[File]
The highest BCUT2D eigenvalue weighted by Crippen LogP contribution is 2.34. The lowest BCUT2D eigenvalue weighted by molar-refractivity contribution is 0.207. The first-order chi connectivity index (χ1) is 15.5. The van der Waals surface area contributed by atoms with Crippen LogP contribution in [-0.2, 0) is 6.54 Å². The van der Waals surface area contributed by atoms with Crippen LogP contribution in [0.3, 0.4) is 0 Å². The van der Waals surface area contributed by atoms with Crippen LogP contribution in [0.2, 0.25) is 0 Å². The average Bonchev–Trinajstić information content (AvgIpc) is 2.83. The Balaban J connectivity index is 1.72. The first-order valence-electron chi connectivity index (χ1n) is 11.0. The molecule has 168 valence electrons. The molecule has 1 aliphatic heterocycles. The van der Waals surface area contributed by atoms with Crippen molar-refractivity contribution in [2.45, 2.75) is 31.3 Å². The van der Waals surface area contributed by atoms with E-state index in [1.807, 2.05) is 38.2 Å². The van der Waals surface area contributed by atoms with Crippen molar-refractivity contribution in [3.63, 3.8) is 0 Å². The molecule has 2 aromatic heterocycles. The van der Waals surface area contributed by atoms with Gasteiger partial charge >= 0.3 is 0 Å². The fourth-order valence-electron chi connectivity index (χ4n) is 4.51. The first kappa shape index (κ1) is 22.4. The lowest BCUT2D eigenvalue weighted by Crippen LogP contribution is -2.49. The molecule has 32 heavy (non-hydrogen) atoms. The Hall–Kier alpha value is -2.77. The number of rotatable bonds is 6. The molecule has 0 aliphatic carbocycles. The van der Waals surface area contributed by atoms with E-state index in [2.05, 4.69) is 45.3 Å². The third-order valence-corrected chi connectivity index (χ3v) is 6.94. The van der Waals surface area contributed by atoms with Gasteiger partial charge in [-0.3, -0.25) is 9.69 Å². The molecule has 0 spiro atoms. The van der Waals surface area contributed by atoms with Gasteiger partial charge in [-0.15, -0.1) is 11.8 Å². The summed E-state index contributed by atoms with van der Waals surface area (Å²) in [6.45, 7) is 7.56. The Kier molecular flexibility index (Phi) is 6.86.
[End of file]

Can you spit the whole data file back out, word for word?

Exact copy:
The highest BCUT2D eigenvalue weighted by Crippen LogP contribution is 2.34. The lowest BCUT2D eigenvalue weighted by molar-refractivity contribution is 0.207. The first-order chi connectivity index (χ1) is 15.5. The van der Waals surface area contributed by atoms with Crippen LogP contribution in [-0.2, 0) is 6.54 Å². The van der Waals surface area contributed by atoms with Crippen LogP contribution in [0.3, 0.4) is 0 Å². The van der Waals surface area contributed by atoms with Crippen LogP contribution in [0.2, 0.25) is 0 Å². The average Bonchev–Trinajstić information content (AvgIpc) is 2.83. The Balaban J connectivity index is 1.72. The first-order valence-electron chi connectivity index (χ1n) is 11.0. The molecule has 168 valence electrons. The molecule has 1 aliphatic heterocycles. The van der Waals surface area contributed by atoms with Crippen molar-refractivity contribution in [2.45, 2.75) is 31.3 Å². The van der Waals surface area contributed by atoms with E-state index in [1.807, 2.05) is 38.2 Å². The van der Waals surface area contributed by atoms with Crippen molar-refractivity contribution in [3.63, 3.8) is 0 Å². The molecule has 2 aromatic heterocycles. The van der Waals surface area contributed by atoms with Gasteiger partial charge >= 0.3 is 0 Å². The fourth-order valence-electron chi connectivity index (χ4n) is 4.51. The first kappa shape index (κ1) is 22.4. The lowest BCUT2D eigenvalue weighted by Crippen LogP contribution is -2.49. The molecule has 32 heavy (non-hydrogen) atoms. The Hall–Kier alpha value is -2.77. The number of rotatable bonds is 6. The molecule has 0 aliphatic carbocycles. The van der Waals surface area contributed by atoms with E-state index in [2.05, 4.69) is 45.3 Å². The third-order valence-corrected chi connectivity index (χ3v) is 6.94. The van der Waals surface area contributed by atoms with Gasteiger partial charge in [-0.3, -0.25) is 9.69 Å². The molecule has 0 spiro atoms. The van der Waals surface area contributed by atoms with Gasteiger partial charge in [-0.15, -0.1) is 11.8 Å². The summed E-state index contributed by atoms with van der Waals surface area (Å²) in [6.45, 7) is 7.56. The Kier molecular flexibility index (Phi) is 6.86.